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October 31, 2014

WritersStrike

Why Is Television Losing Women Writers? Veteran Producers Weigh In

by Maureen Ryan, posted Sep 8th 2011 11:00AM
As the fall TV season approaches, it's worth taking a closer look at the people who have created and written the scripted fare you'll see.

In the 2006-2007 television season, 35 percent of the writers of broadcast network, prime-time programs were women, according to an annual study by San Diego State University's Center for the Study of Women in Television and Film. In the 2010-2011 season, that number had dropped by more than half, to 15 percent. What happened?



Since the latest edition of the annual SDSU study came out two weeks ago, I've posed that question to a dozen experienced television writers and creators, female and male alike. Most of these professionals, who've worked on everything from 'Battlestar Galactica' to 'Sons of Anarchy' to 'Pushing Daisies' to 'Chuck,' were alarmed by the numbers that the Center released.

For some, it confirmed their worst fears. "The situation is getting worse," said one veteran woman writer. "In the '90s, the networks cared more. They don't anymore." For others, it made them re-evaluate gains they thought women had made. "I had certainly perceived the situation as getting better and better for women -- I am rarely the only woman in the writers' room anymore, and I encounter more women at the higher levels," said Jane Espenson ('Once Upon a Time,' 'Torchwood,' 'Buffy,' 'Battlestar Galactica'). "I remember what it was like 20 years ago, and this is not that."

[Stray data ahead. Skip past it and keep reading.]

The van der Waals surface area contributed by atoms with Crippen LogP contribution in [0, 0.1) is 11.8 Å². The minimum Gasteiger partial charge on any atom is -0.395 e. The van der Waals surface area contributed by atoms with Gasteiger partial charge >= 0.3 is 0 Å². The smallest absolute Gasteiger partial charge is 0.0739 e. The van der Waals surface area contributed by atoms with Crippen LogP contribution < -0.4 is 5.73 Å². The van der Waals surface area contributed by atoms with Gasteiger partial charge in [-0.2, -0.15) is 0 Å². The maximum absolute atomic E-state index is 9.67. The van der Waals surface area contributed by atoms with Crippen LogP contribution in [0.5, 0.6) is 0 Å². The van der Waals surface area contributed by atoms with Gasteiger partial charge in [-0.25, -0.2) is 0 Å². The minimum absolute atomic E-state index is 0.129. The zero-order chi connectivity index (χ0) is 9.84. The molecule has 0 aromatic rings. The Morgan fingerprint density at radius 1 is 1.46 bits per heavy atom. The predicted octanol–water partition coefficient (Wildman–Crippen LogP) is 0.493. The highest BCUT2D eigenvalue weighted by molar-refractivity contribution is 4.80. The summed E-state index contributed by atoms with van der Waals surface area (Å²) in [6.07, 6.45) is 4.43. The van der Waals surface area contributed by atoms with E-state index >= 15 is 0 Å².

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Best TV of the '00s: News Events

by Brad Trechak, posted Jan 3rd 2010 2:03PM

9/11More of our best of the decade coverage, which started on Tuesday. You can read the other posts at the link above. We finish up the series by talking about some of the news events that defined the decade, and how TV covered them.